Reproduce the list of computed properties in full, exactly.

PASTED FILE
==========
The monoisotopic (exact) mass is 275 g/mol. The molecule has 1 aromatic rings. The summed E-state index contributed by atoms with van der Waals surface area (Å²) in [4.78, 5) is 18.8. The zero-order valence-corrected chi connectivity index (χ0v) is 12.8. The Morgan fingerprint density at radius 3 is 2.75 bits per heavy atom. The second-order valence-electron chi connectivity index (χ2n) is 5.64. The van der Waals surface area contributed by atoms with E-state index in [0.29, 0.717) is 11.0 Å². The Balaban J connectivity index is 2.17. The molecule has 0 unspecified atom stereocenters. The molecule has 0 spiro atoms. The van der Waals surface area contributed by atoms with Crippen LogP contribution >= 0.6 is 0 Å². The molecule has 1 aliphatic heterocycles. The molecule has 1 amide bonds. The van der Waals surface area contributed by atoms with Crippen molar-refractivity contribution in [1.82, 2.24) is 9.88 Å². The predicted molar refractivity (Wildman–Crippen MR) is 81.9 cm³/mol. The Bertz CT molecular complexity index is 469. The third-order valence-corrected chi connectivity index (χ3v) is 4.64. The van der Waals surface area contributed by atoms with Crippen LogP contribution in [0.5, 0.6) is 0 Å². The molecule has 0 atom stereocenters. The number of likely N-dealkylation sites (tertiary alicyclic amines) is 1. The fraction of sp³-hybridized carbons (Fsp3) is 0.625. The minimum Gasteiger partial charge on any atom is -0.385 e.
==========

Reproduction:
The monoisotopic (exact) mass is 275 g/mol. The molecule has 1 aromatic rings. The summed E-state index contributed by atoms with van der Waals surface area (Å²) in [4.78, 5) is 18.8. The zero-order valence-corrected chi connectivity index (χ0v) is 12.8. The Morgan fingerprint density at radius 3 is 2.75 bits per heavy atom. The second-order valence-electron chi connectivity index (χ2n) is 5.64. The van der Waals surface area contributed by atoms with E-state index in [0.29, 0.717) is 11.0 Å². The Balaban J connectivity index is 2.17. The molecule has 0 unspecified atom stereocenters. The molecule has 0 spiro atoms. The van der Waals surface area contributed by atoms with Crippen LogP contribution >= 0.6 is 0 Å². The molecule has 1 aliphatic heterocycles. The molecule has 1 amide bonds. The van der Waals surface area contributed by atoms with Crippen molar-refractivity contribution in [1.82, 2.24) is 9.88 Å². The predicted molar refractivity (Wildman–Crippen MR) is 81.9 cm³/mol. The Bertz CT molecular complexity index is 469. The third-order valence-corrected chi connectivity index (χ3v) is 4.64. The van der Waals surface area contributed by atoms with Crippen LogP contribution in [0.5, 0.6) is 0 Å². The molecule has 0 atom stereocenters. The number of likely N-dealkylation sites (tertiary alicyclic amines) is 1. The fraction of sp³-hybridized carbons (Fsp3) is 0.625. The minimum Gasteiger partial charge on any atom is -0.385 e.